Swiss bank indictment details tax evasion ploys (USA Today):
It was a cool August Tuesday in 2007 when Swiss banker Urs Frei walked into a Manhattan restaurant for meetings with two U.S. clients. One of the clients carried an unmarked envelope containing $16,000 in cash.
For an extremely expensive lunch? Hardly.
For what a new federal indictment alleges was a secret rendezvous in a plot that enabled more than 100 wealthy Americans to evade federal taxes on at least $1.2 billion in assets hidden in foreign bank accounts.
Federal prosecutors in New York on Thursday announced criminal conspiracy charges against Wegelin & Co., Switzerland’s oldest bank; Frei, a client adviser in the bank’s Zurich branch, and two fellow bankers there.
Prosecutors separately used a civil forfeiture action to seize more than $16 million in Wegelin funds held in a correspondent account at Swiss banking giant UBS’ Stamford, Conn. location. Wegelin, which has no U.S. branches of its own, used that account for transactions with its American clientele.
The charges provide a rare inside glimpse at anti-spy maneuvers the well-heeled account holders and their bankers allegedly used in an effort to avoid detection and prosecution. The techniques included recruiting American clients via a website titled SwissPrivateBank.com, identifying the clients’ accounts only by numbers, by a special code marked “BNQ” or, in one case, by an “Elvis” pseudonym.
“It’s standard procedure for private bankers like this to go to extreme lengths to conceal their clients’ transactions. You hear stories about hiding money in ski poles or using phony names and things like that,” said George Clarke, a Miller & Chevalier law firm partner in Washington, D.C., who has represented clients with foreign accounts.
The charges, the first time a foreign bank has been indicted on charges of facilitating U.S. tax fraud, mark the latest escalation of a long-running Justice Department crackdown on offshore tax evasion that has shattered Switzerland’s vaunted tradition of banking secrecy. UBS in 2009 paid a $780 million settlement to avoid criminal prosecution on charges that its bankers helped thousands of American clients duck federal taxes.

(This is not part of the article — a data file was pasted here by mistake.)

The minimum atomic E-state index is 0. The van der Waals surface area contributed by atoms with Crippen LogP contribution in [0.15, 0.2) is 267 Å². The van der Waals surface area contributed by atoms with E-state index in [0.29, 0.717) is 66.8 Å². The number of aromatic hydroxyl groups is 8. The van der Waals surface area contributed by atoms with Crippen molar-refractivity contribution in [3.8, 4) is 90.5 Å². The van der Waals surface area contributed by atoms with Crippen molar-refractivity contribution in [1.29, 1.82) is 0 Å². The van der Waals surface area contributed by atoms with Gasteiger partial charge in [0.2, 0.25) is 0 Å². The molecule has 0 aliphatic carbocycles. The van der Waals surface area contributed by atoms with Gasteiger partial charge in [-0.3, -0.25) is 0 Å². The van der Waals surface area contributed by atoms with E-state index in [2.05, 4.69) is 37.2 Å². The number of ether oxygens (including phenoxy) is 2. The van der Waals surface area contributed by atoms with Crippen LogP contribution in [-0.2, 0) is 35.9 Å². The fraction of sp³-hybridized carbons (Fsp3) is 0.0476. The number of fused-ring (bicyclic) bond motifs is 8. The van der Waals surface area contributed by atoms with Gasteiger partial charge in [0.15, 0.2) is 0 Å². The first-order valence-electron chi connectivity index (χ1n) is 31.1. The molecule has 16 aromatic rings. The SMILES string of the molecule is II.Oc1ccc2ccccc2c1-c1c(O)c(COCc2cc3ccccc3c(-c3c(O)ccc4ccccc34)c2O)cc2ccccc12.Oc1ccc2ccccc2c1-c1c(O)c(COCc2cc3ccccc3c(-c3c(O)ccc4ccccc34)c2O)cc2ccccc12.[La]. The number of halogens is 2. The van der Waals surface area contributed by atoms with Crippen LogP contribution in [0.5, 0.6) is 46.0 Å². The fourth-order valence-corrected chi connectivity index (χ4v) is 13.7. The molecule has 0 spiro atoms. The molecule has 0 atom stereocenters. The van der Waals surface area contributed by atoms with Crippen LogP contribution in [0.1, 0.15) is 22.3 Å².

Wegelin Indictment Heightens Swiss Bankers’ Nerves (Reuters):
The first indictment of a Swiss private bank over hiding untaxed money for wealthy Americans has heightened tension among private bankers fearful of being next in the firing line.
The United States has indicted St.Gallen-based Wegelin, the oldest Swiss private bank, on charges it enabled Americans to evade taxes on at least $1.2 billion in offshore bank accounts.
The indictment, which was announced by the U.S. Justice Department on Thursday, set Wegelin rivals in Zurich and Geneva buzzing on Friday, highlighting the fear of another U.S. strike against a private bank.
“It seems the U.S. is shooting at everything in sight and we don’t know when it’s going to stop. I think the chances of another bank being indicted are pretty big,” a Geneva private banker said.
“After all, why should the U.S. stop? Switzerland is small, it’s an easy target, but a lot of money can be made out of it. When this whole thing started we didn’t know how far the U.S. would go, but now we’ve found out.”
Switzerland’s finance department, foreign ministry, regulator Finma, banking lobby and finance ambassador SIF were silent on the indictment of Wegelin.
Wegelin itself, founded in 1741 and run by loquacious and gregarious private banker Konrad Hummler, also didn’t comment.
The threat of imminent U.S. indictment, seen as the kiss of death for businesses, drove Wegelin to sell itself last week.
The indictment is the culmination of months of uncertainty for private bankers, many of whom won’t travel to the United States, even for personal reasons, for fear of being arrested.
Several Wegelin rivals chided Hummler for “bringing on the indictment himself” through repeated verbal swipes at U.S. officials as they began cracking down on offshore centers like Switzerland. Unusually outspoken among banking peers who typically prefer to blend in and live and work in relative obscurity, Hummler courted press attention, which he successfully translated into business for Wegelin.
However, he did not fear irking U.S. authorities repeatedly. Justice officials were annoyed by a “farewell, America” letter he wrote to Wegelin clients in 2009, in which Hummler urged clients to sell any U.S. securities they owned given heightened Internal Revenue Service scrutiny of tax dodgers, according to people briefed on the matter.